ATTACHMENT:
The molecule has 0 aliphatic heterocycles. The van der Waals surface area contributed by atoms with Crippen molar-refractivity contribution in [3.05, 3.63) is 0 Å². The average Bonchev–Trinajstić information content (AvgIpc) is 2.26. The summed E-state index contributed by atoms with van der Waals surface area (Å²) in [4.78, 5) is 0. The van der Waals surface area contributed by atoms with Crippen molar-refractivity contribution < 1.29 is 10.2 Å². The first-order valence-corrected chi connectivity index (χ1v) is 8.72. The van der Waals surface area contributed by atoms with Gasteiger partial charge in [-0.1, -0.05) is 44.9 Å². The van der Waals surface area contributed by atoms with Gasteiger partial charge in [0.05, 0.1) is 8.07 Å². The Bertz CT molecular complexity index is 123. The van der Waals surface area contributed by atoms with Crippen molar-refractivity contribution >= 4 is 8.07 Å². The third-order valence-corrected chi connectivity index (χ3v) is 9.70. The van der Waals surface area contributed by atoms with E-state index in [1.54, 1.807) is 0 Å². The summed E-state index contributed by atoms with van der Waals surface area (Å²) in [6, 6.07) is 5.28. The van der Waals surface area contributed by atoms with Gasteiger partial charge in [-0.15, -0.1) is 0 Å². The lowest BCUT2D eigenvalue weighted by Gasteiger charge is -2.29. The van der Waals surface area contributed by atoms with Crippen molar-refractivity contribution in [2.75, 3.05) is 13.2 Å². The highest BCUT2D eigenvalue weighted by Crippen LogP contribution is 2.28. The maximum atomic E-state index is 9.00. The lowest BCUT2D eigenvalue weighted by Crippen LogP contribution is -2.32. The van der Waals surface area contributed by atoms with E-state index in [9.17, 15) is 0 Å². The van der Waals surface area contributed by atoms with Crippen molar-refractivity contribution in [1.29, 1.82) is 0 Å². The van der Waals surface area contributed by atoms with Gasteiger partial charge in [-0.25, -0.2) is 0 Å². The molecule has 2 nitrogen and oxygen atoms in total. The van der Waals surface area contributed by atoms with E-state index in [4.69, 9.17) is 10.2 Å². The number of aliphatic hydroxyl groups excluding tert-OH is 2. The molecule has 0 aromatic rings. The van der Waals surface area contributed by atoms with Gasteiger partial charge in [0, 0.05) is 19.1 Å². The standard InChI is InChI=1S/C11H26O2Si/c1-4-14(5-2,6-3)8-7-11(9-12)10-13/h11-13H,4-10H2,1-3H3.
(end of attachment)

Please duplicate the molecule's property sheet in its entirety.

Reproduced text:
The molecule has 0 aliphatic heterocycles. The van der Waals surface area contributed by atoms with Crippen molar-refractivity contribution in [3.05, 3.63) is 0 Å². The average Bonchev–Trinajstić information content (AvgIpc) is 2.26. The summed E-state index contributed by atoms with van der Waals surface area (Å²) in [4.78, 5) is 0. The van der Waals surface area contributed by atoms with Crippen molar-refractivity contribution < 1.29 is 10.2 Å². The first-order valence-corrected chi connectivity index (χ1v) is 8.72. The van der Waals surface area contributed by atoms with Gasteiger partial charge in [-0.1, -0.05) is 44.9 Å². The van der Waals surface area contributed by atoms with Gasteiger partial charge in [0.05, 0.1) is 8.07 Å². The Bertz CT molecular complexity index is 123. The van der Waals surface area contributed by atoms with Crippen molar-refractivity contribution >= 4 is 8.07 Å². The third-order valence-corrected chi connectivity index (χ3v) is 9.70. The van der Waals surface area contributed by atoms with E-state index in [1.54, 1.807) is 0 Å². The summed E-state index contributed by atoms with van der Waals surface area (Å²) in [6, 6.07) is 5.28. The van der Waals surface area contributed by atoms with Gasteiger partial charge in [-0.15, -0.1) is 0 Å². The lowest BCUT2D eigenvalue weighted by Gasteiger charge is -2.29. The van der Waals surface area contributed by atoms with Crippen molar-refractivity contribution in [2.75, 3.05) is 13.2 Å². The highest BCUT2D eigenvalue weighted by Crippen LogP contribution is 2.28. The maximum atomic E-state index is 9.00. The lowest BCUT2D eigenvalue weighted by Crippen LogP contribution is -2.32. The van der Waals surface area contributed by atoms with E-state index in [9.17, 15) is 0 Å². The van der Waals surface area contributed by atoms with Crippen molar-refractivity contribution in [1.29, 1.82) is 0 Å². The van der Waals surface area contributed by atoms with Gasteiger partial charge in [-0.25, -0.2) is 0 Å². The molecule has 2 nitrogen and oxygen atoms in total. The van der Waals surface area contributed by atoms with E-state index in [4.69, 9.17) is 10.2 Å². The number of aliphatic hydroxyl groups excluding tert-OH is 2. The molecule has 0 aromatic rings. The van der Waals surface area contributed by atoms with Gasteiger partial charge in [0, 0.05) is 19.1 Å². The standard InChI is InChI=1S/C11H26O2Si/c1-4-14(5-2,6-3)8-7-11(9-12)10-13/h11-13H,4-10H2,1-3H3.